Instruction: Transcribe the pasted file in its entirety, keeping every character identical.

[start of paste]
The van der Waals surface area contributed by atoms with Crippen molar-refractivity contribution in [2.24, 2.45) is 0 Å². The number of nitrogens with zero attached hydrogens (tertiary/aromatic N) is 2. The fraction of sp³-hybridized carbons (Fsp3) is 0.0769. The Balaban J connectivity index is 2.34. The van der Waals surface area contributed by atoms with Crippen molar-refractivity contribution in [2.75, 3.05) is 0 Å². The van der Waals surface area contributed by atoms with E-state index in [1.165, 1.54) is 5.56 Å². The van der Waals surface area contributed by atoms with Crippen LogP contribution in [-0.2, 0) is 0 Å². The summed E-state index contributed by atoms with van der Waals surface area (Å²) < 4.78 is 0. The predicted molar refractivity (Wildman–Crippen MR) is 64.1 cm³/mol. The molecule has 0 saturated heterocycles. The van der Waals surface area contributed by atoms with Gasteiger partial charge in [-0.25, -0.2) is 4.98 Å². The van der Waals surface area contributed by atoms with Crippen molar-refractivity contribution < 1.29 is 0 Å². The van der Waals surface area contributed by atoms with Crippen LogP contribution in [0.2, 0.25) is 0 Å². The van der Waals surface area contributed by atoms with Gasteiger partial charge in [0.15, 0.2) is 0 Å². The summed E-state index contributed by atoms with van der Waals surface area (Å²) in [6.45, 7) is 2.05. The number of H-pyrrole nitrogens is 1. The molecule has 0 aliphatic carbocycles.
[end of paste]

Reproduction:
The van der Waals surface area contributed by atoms with Crippen molar-refractivity contribution in [2.24, 2.45) is 0 Å². The number of nitrogens with zero attached hydrogens (tertiary/aromatic N) is 2. The fraction of sp³-hybridized carbons (Fsp3) is 0.0769. The Balaban J connectivity index is 2.34. The van der Waals surface area contributed by atoms with Crippen molar-refractivity contribution in [2.75, 3.05) is 0 Å². The van der Waals surface area contributed by atoms with E-state index in [1.165, 1.54) is 5.56 Å². The van der Waals surface area contributed by atoms with Crippen LogP contribution in [-0.2, 0) is 0 Å². The summed E-state index contributed by atoms with van der Waals surface area (Å²) < 4.78 is 0. The predicted molar refractivity (Wildman–Crippen MR) is 64.1 cm³/mol. The molecule has 0 saturated heterocycles. The van der Waals surface area contributed by atoms with Gasteiger partial charge in [-0.25, -0.2) is 4.98 Å². The van der Waals surface area contributed by atoms with Crippen molar-refractivity contribution < 1.29 is 0 Å². The van der Waals surface area contributed by atoms with Crippen LogP contribution in [0.2, 0.25) is 0 Å². The van der Waals surface area contributed by atoms with Gasteiger partial charge in [0.15, 0.2) is 0 Å². The summed E-state index contributed by atoms with van der Waals surface area (Å²) in [6.45, 7) is 2.05. The number of H-pyrrole nitrogens is 1. The molecule has 0 aliphatic carbocycles.